Strikes by university staff could be called off this week after employers and union bosses appeared to reach an agreement over a bitter pensions dispute that has disrupted campuses across the country.
The deal would require both employers and employees to pay higher pension contributions in a three-year transitional arrangement.
A spokesman for the UCU said the agreement would be considered by its higher education committee and branch representatives on Tuesday. If they approve of the proposals, the industrial action is expected to be suspended from the next day.
Members of staff at universities across the country have been striking in protest at changes to the Universities Superannuation Scheme (USS).
The row centres on proposals that would change the USS from a “defined benefit” scheme, which gives workers a guaranteed income in their retirement, to a purely “defined contribution” scheme, in which pensions are subject to fluctuations in the stock market.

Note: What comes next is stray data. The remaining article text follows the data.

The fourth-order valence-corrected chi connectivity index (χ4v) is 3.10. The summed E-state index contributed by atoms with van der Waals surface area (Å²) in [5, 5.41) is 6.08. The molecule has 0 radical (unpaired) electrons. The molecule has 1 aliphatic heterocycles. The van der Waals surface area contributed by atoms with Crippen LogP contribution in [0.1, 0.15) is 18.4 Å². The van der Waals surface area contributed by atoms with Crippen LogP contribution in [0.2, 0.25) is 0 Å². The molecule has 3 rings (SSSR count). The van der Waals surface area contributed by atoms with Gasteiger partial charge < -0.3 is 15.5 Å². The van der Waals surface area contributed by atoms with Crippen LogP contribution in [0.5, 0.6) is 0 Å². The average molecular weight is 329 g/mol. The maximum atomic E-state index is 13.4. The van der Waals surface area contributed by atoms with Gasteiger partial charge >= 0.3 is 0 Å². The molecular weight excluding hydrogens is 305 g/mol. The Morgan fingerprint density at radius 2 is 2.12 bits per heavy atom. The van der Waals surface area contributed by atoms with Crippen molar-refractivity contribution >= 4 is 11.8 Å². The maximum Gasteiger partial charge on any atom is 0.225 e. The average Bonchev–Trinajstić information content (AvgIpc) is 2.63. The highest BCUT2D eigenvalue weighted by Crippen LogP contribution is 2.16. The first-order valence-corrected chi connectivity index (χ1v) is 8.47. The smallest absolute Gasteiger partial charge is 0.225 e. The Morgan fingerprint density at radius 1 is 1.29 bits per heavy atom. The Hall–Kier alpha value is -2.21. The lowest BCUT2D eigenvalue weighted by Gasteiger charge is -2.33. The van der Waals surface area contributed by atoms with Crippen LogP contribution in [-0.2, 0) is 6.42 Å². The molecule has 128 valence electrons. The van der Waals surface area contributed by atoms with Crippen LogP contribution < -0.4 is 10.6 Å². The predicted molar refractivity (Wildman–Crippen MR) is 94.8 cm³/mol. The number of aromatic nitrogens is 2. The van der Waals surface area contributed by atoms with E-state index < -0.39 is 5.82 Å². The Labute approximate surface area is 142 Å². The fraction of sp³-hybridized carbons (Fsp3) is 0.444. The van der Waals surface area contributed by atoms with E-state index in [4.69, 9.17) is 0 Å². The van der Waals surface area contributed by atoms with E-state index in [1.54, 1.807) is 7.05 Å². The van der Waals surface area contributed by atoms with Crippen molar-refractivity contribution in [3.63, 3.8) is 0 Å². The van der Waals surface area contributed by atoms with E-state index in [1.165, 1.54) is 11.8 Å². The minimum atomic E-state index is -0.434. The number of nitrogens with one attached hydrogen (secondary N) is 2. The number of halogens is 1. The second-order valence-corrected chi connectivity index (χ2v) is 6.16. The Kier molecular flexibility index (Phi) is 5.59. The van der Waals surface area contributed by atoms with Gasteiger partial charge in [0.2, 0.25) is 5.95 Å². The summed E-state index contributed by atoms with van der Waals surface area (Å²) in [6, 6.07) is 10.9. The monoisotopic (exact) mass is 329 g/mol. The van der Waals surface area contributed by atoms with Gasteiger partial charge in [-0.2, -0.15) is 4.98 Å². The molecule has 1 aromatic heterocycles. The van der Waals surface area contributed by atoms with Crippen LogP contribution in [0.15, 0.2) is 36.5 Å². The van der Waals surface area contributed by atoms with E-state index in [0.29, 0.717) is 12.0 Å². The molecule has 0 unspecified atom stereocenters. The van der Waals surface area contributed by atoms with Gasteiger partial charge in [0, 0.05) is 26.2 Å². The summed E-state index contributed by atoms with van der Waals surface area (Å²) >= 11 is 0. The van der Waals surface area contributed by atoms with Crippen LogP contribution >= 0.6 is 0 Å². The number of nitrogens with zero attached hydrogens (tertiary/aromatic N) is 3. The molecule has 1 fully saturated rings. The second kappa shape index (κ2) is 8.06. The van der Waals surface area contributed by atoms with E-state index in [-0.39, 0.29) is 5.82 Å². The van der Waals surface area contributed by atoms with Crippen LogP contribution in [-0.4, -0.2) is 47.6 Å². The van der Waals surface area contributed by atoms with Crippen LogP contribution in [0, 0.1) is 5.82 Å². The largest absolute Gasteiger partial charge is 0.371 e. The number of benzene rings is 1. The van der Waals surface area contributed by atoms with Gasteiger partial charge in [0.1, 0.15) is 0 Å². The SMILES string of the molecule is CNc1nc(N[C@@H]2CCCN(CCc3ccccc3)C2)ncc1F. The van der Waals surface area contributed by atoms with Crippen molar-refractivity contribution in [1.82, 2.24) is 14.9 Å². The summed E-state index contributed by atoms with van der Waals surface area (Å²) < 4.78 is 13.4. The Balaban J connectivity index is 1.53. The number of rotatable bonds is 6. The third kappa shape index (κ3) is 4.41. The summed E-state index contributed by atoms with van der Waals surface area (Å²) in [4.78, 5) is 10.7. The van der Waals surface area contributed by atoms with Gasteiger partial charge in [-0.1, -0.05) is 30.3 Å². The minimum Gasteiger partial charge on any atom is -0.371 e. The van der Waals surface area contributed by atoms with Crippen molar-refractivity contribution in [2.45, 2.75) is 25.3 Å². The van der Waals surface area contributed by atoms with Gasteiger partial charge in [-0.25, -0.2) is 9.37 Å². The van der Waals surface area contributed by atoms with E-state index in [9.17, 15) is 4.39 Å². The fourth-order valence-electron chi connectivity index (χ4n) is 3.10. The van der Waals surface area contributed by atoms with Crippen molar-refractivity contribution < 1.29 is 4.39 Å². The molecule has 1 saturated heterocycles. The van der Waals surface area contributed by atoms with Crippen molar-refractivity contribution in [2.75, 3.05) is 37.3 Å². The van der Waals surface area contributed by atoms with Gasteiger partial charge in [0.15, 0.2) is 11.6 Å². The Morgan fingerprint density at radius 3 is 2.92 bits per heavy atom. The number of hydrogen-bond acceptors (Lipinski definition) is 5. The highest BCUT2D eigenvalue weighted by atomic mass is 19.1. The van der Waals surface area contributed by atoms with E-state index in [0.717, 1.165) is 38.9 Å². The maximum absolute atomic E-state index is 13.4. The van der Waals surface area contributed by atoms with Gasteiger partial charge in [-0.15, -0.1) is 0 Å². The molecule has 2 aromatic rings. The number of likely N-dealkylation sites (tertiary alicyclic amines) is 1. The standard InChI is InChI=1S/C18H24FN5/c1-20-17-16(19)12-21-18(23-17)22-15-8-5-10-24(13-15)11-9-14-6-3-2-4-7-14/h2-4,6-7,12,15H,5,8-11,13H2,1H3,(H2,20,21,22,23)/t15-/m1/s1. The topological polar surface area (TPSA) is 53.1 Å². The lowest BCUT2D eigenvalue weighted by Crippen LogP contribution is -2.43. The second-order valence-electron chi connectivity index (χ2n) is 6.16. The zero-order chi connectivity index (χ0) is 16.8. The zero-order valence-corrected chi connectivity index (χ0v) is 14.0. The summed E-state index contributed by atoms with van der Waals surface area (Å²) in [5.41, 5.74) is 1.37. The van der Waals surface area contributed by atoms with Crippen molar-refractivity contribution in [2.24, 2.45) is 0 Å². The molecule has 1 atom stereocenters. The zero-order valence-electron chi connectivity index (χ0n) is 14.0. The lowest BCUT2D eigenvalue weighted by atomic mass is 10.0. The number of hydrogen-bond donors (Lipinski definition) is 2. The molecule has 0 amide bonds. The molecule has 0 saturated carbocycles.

A wave of 14 days of strikes is due to end with a five-day walkout between Monday and Friday this week.
Under the deal agreed on Monday, universities would be expected to reschedule classes disrupted by the strike.
But the terms of the agreement have been met by anger from many university employees on social media.
The UCU’s branch at the University of Liverpool issued a statement which said “members in our branch and across the country did not join one of the most impressive shows of collective solidarity in the face of restrictive trade union laws for a compromise offer that does not guarantee them decency in retirement.
“Liverpool UCU call on all branches to reject this unacceptable offer and demand that UCU ensure a deal is brought about that is commensurate to the sacrifice of their members.”